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Magee v. Kent

United States District Court, E.D. Louisiana

November 1, 2018

JIMMY WOODROW MAGEE
v.
WARDEN JASON KENT

         SECTION “M” (2)

          FINDINGS AND RECOMMENDATION

          JOSEPH C. WILKINSON, JR. UNITED STATES MAGISTRATE JUDGE.

         Petitioner, Jimmy Woodrow Magee, filed this petition for a writ of habeas corpus pursuant to 28 U.S.C. § 2254 challenging his 2014 Washington Parish convictions for forcible rape and second degree kidnapping. Rec. Doc. No. 1, Petition. He is serving concurrent sentences of twenty-five (25) years in prison. Id., p. 1.

         By notice dated September 24, 2018, Record Doc. No. 5, the clerk of this court required Magee to submit either the $5.00 filing fee or a completed pauper application within twenty-one (21) days of the date of the notice. The record indicates that the clerk mailed this notice to petitioner at the address he provided on the petition, and the envelope has not been returned as undeliverable. Magee has not responded to the notice, paid the filing fee or filed a completed pauper application.

         In addition, Magee has not notified the clerk or the court that he has been transferred or that his address has changed. All litigants are obligated to keep the court advised of any address change. Local Rules 11.1 and 41.3.1.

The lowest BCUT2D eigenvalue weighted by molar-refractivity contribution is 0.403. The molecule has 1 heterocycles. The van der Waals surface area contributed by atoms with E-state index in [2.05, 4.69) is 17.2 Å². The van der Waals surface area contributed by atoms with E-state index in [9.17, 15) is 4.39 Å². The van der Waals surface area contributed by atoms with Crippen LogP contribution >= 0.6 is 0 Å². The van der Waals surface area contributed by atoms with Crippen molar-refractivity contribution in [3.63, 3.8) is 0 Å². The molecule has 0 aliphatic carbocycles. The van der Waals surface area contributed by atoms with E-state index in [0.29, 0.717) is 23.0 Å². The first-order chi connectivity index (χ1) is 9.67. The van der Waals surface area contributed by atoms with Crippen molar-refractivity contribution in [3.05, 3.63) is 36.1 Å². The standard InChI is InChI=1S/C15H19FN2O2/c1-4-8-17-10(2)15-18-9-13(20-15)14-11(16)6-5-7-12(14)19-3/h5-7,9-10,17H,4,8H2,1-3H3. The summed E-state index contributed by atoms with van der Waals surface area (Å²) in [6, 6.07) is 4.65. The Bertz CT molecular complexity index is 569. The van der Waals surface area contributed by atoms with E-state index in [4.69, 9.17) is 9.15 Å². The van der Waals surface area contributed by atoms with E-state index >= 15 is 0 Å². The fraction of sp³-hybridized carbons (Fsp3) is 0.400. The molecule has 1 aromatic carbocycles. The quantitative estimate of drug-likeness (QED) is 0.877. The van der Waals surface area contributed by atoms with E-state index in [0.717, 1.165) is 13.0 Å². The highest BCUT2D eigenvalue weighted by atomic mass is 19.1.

Rule 41(b) of the Federal Rules of Civil Procedure provides that a court may in its discretion dismiss any action based on the failure of the petitioner to prosecute or comply with any order of the court. Hulsey v. Texas, 929 F.2d 168, 171 (5th Cir. 1991); McCullough v. Lynaugh, 835 F.2d 1126, 1127 (5th Cir. 1988); Brinkmann v. Dallas County Deputy Sheriff Abner, 813 F.2d 744, 749 (5th Cir. 1987). In applying the sanction of dismissal, courts have traditionally considered the extent to which the petitioner, rather than his counsel, is responsible for the delay or failure to comply with the court's order. Markwell v. County of Bexar, 878 F.2d 899, 902 (5th Cir. 1989); Price v. McGlathery, 792 F.2d 472, 474-75 (5th Cir. 1986). Since the petitioner is proceeding in this case in proper person, it is apparent that this court must weigh his actions alone in considering dismissal of this action under Rule 41(b). A pro se litigant is not exempt from compliance with relevant rules of procedural and substantive law. Birl v. Estelle, 660 F.2d 592, 593 (5th Cir. 1981); Edwards v. Harris County Sheriff's Office, 864 F.Supp. 633, 637 (S.D. Tex. 1994). A pro se litigant who fails to comply with procedural rules has the burden of establishing excusable neglect, which is a strict standard requiring proof of more than mere ignorance. Kersh v. Derozier, 851 F.2d 1509, 1512 (5th Cir. 1988); Birl, 660 F.2d at 593.

         “[T]he failure of a pro se litigant to notify the district court of an address change may be considered by the district court as an additional cause for dismissal for failure to prosecute.” Lewis v. Hardy, 248 Fed.Appx. 589, 2007 WL 2809969, at *4 n.1 (5th Cir. 2007).